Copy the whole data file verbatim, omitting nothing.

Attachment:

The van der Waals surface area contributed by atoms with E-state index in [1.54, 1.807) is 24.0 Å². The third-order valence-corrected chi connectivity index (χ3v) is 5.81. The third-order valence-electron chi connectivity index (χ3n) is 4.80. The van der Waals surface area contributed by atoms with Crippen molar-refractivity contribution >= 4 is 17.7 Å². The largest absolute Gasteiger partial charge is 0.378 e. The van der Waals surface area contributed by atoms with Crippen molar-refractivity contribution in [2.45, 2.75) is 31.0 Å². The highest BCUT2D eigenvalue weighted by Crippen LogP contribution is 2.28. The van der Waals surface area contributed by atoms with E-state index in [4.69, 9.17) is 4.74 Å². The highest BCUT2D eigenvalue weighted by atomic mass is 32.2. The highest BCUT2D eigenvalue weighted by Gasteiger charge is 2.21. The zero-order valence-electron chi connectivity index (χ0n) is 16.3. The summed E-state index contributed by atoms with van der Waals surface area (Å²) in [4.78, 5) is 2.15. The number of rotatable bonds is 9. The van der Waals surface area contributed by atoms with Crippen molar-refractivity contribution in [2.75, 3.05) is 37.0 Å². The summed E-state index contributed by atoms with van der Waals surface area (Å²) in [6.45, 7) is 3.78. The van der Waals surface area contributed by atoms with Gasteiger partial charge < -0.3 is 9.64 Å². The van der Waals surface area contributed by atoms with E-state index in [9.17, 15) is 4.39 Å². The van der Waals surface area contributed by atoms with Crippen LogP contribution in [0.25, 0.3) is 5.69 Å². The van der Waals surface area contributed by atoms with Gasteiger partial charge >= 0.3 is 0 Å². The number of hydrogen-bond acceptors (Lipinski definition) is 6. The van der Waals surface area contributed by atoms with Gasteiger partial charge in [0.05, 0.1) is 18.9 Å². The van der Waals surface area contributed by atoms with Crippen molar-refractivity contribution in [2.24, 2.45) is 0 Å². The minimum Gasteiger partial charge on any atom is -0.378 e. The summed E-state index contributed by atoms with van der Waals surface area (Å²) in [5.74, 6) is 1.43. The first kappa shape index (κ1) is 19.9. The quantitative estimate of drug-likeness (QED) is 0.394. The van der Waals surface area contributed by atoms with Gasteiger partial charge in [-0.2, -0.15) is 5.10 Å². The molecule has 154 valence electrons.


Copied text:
The van der Waals surface area contributed by atoms with E-state index in [1.54, 1.807) is 24.0 Å². The third-order valence-corrected chi connectivity index (χ3v) is 5.81. The third-order valence-electron chi connectivity index (χ3n) is 4.80. The van der Waals surface area contributed by atoms with Crippen molar-refractivity contribution >= 4 is 17.7 Å². The largest absolute Gasteiger partial charge is 0.378 e. The van der Waals surface area contributed by atoms with Crippen molar-refractivity contribution in [2.45, 2.75) is 31.0 Å². The highest BCUT2D eigenvalue weighted by Crippen LogP contribution is 2.28. The van der Waals surface area contributed by atoms with E-state index in [4.69, 9.17) is 4.74 Å². The highest BCUT2D eigenvalue weighted by atomic mass is 32.2. The highest BCUT2D eigenvalue weighted by Gasteiger charge is 2.21. The zero-order valence-electron chi connectivity index (χ0n) is 16.3. The summed E-state index contributed by atoms with van der Waals surface area (Å²) in [4.78, 5) is 2.15. The number of rotatable bonds is 9. The van der Waals surface area contributed by atoms with Crippen molar-refractivity contribution in [2.75, 3.05) is 37.0 Å². The summed E-state index contributed by atoms with van der Waals surface area (Å²) in [6.45, 7) is 3.78. The van der Waals surface area contributed by atoms with Gasteiger partial charge < -0.3 is 9.64 Å². The van der Waals surface area contributed by atoms with E-state index in [9.17, 15) is 4.39 Å². The van der Waals surface area contributed by atoms with Crippen LogP contribution in [0.25, 0.3) is 5.69 Å². The van der Waals surface area contributed by atoms with Gasteiger partial charge >= 0.3 is 0 Å². The number of hydrogen-bond acceptors (Lipinski definition) is 6. The van der Waals surface area contributed by atoms with Gasteiger partial charge in [0.05, 0.1) is 18.9 Å². The van der Waals surface area contributed by atoms with Crippen molar-refractivity contribution in [2.24, 2.45) is 0 Å². The minimum Gasteiger partial charge on any atom is -0.378 e. The summed E-state index contributed by atoms with van der Waals surface area (Å²) in [5.74, 6) is 1.43. The first kappa shape index (κ1) is 19.9. The quantitative estimate of drug-likeness (QED) is 0.394. The van der Waals surface area contributed by atoms with Gasteiger partial charge in [-0.2, -0.15) is 5.10 Å². The molecule has 154 valence electrons.